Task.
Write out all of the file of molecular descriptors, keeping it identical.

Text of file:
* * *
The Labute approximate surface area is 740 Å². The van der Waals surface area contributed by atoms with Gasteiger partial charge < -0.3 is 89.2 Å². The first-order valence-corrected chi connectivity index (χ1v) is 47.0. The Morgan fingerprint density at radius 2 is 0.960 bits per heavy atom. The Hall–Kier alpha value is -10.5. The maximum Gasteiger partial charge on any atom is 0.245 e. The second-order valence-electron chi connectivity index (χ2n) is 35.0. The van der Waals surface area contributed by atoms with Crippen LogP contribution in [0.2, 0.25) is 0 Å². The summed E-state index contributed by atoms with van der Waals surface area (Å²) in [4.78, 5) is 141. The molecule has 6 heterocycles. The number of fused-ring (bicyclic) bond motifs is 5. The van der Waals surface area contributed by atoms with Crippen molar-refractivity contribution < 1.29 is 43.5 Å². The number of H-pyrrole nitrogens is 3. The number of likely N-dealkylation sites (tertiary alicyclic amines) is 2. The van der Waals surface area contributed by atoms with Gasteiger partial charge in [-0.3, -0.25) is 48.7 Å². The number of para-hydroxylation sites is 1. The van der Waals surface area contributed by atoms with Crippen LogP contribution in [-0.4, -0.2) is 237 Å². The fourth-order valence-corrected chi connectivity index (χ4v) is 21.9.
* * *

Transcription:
The Labute approximate surface area is 740 Å². The van der Waals surface area contributed by atoms with Gasteiger partial charge < -0.3 is 89.2 Å². The first-order valence-corrected chi connectivity index (χ1v) is 47.0. The Morgan fingerprint density at radius 2 is 0.960 bits per heavy atom. The Hall–Kier alpha value is -10.5. The maximum Gasteiger partial charge on any atom is 0.245 e. The second-order valence-electron chi connectivity index (χ2n) is 35.0. The van der Waals surface area contributed by atoms with Crippen LogP contribution in [0.2, 0.25) is 0 Å². The summed E-state index contributed by atoms with van der Waals surface area (Å²) in [4.78, 5) is 141. The molecule has 6 heterocycles. The number of fused-ring (bicyclic) bond motifs is 5. The van der Waals surface area contributed by atoms with Crippen molar-refractivity contribution < 1.29 is 43.5 Å². The number of H-pyrrole nitrogens is 3. The number of likely N-dealkylation sites (tertiary alicyclic amines) is 2. The van der Waals surface area contributed by atoms with Gasteiger partial charge in [-0.3, -0.25) is 48.7 Å². The number of para-hydroxylation sites is 1. The van der Waals surface area contributed by atoms with Crippen LogP contribution in [-0.4, -0.2) is 237 Å². The fourth-order valence-corrected chi connectivity index (χ4v) is 21.9.